New images from the MESSENGER spacecraft’s third trip past Mercury reveal some of the most recent volcanic activity on the planet’s surface, scientists reported during a press teleconference November 3.
The images are evidence of activity recent enough that planetary scientists may need to rethink the planet’s history. “It was thought that the internal geological activity on Mercury ended much earlier than on any other planet,” said Brett Denevi of Arizona State University. “We’re seeing that might not be the case.”
On September 29, the spacecraft made its third and final flyby before it will settle into orbit around the innermost planet in 2011. The craft’s images fill in a 360-mile-wide swath of surface that had never been observed before.
This swath contains two features suggesting the most recent volcanic activity yet observed for Mercury, Denevi said. Both features are so new they haven’t been named yet. The first feature shows up as a bright yellow spot in enhanced color images, which is probably a blanket of material ejected from an explosive volcano. The crooked-edged bowl in the close-up image is likely the volcanic vent itself. “This is one of the best examples we’ve seen,” Denevi said. “We’ve seen other areas like this but I think this is the most spectacular.”
Another close-up image shows a double-ring basin 290 kilometers in diameter that appears to be only a billion years old, less than one-third the age of most other basins on Mercury. It could host some of the youngest volcanic material on the planet.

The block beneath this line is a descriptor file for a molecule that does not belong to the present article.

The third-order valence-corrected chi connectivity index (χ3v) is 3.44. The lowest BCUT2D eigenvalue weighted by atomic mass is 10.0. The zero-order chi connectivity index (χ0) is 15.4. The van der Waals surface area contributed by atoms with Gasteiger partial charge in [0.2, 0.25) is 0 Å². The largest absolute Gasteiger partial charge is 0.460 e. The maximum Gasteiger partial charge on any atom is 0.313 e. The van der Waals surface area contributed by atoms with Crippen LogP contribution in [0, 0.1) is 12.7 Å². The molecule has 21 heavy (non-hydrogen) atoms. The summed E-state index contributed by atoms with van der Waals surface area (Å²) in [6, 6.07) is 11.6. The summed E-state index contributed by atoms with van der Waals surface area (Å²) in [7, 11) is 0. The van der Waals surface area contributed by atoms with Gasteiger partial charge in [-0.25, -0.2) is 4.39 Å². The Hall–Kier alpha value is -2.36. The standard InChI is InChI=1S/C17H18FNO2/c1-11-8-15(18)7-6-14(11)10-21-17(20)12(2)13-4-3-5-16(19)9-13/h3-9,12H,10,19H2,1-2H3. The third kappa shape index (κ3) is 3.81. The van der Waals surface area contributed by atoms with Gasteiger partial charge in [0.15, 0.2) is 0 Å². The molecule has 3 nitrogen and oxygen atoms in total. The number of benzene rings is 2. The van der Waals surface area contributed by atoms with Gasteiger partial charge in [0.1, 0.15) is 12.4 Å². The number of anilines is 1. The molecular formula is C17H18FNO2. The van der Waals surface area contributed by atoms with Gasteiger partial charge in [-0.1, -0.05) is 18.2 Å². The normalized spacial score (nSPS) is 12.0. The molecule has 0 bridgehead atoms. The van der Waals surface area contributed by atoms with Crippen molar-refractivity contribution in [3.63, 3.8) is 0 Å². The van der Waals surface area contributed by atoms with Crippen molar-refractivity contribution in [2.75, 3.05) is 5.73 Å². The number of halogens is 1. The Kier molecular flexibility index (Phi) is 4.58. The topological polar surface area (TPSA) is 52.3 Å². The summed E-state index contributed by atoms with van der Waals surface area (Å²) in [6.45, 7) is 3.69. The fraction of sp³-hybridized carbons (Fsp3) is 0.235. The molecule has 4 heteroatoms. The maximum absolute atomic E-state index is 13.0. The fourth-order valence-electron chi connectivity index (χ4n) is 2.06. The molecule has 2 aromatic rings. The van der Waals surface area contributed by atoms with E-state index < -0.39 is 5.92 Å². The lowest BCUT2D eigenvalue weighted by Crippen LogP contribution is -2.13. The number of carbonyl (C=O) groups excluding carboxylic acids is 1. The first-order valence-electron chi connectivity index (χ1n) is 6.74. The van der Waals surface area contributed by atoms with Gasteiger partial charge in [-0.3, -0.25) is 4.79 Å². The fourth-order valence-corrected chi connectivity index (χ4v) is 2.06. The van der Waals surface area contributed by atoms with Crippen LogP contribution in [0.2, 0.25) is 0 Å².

The flyby revealed another surprise: Mercury’s surface is composed of much more iron than scientist previously thought. The planet is well known for its dense iron core, so scientists were puzzled that earlier data suggested a surface lacking in iron. New measurements from the recent flyby show that the surface is actually rich in both iron and titanium, more like the moon’s surface. But the original puzzle gave way to a new one. Instead of being wrapped up in silicates the way iron is on the moon, Mercury’s iron seems to come in oxides.
“It’s not that we’ve necessarily made the problem any easier,” said David Lawrence of the Johns Hopkins University Applied Physics Lab. “Now we’ll have to see how iron and titanium got sequestered into these oxides to get the surface of the planet that we have today.”